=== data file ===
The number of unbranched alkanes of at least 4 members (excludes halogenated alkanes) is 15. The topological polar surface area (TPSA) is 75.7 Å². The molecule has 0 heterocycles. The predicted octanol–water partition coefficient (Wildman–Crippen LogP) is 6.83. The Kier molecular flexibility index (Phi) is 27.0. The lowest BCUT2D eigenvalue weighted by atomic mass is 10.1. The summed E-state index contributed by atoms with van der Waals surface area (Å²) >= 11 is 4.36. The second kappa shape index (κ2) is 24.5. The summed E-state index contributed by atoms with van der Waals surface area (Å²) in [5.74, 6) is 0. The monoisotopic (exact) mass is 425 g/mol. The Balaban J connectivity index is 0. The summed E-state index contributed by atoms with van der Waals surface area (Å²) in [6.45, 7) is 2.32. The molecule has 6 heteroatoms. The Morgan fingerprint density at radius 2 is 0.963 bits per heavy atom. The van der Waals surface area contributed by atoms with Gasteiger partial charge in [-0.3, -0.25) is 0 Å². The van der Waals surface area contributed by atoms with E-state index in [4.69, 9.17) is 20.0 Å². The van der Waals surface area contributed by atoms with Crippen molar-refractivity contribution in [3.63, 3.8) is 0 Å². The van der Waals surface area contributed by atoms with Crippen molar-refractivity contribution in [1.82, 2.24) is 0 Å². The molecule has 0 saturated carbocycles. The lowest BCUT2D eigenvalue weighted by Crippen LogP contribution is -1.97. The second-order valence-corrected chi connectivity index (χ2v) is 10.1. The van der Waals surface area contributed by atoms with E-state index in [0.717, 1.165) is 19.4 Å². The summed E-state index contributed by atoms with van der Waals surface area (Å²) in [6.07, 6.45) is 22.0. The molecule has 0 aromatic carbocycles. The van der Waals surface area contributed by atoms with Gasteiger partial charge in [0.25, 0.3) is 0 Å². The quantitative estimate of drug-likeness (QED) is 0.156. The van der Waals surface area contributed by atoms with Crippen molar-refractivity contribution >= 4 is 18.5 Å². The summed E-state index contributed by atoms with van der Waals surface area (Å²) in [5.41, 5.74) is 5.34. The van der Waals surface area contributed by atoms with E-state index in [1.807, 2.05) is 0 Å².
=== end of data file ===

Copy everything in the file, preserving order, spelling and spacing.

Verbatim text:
The number of unbranched alkanes of at least 4 members (excludes halogenated alkanes) is 15. The topological polar surface area (TPSA) is 75.7 Å². The molecule has 0 heterocycles. The predicted octanol–water partition coefficient (Wildman–Crippen LogP) is 6.83. The Kier molecular flexibility index (Phi) is 27.0. The lowest BCUT2D eigenvalue weighted by atomic mass is 10.1. The summed E-state index contributed by atoms with van der Waals surface area (Å²) >= 11 is 4.36. The second kappa shape index (κ2) is 24.5. The summed E-state index contributed by atoms with van der Waals surface area (Å²) in [5.74, 6) is 0. The monoisotopic (exact) mass is 425 g/mol. The Balaban J connectivity index is 0. The summed E-state index contributed by atoms with van der Waals surface area (Å²) in [6.45, 7) is 2.32. The molecule has 6 heteroatoms. The Morgan fingerprint density at radius 2 is 0.963 bits per heavy atom. The van der Waals surface area contributed by atoms with Gasteiger partial charge in [-0.3, -0.25) is 0 Å². The van der Waals surface area contributed by atoms with E-state index in [4.69, 9.17) is 20.0 Å². The van der Waals surface area contributed by atoms with Crippen molar-refractivity contribution in [3.63, 3.8) is 0 Å². The van der Waals surface area contributed by atoms with Crippen molar-refractivity contribution in [1.82, 2.24) is 0 Å². The molecule has 0 saturated carbocycles. The lowest BCUT2D eigenvalue weighted by Crippen LogP contribution is -1.97. The second-order valence-corrected chi connectivity index (χ2v) is 10.1. The van der Waals surface area contributed by atoms with E-state index in [0.717, 1.165) is 19.4 Å². The summed E-state index contributed by atoms with van der Waals surface area (Å²) in [6.07, 6.45) is 22.0. The molecule has 0 aromatic carbocycles. The van der Waals surface area contributed by atoms with Gasteiger partial charge in [0.25, 0.3) is 0 Å². The quantitative estimate of drug-likeness (QED) is 0.156. The van der Waals surface area contributed by atoms with Crippen molar-refractivity contribution >= 4 is 18.5 Å². The summed E-state index contributed by atoms with van der Waals surface area (Å²) in [5.41, 5.74) is 5.34. The van der Waals surface area contributed by atoms with E-state index in [1.807, 2.05) is 0 Å².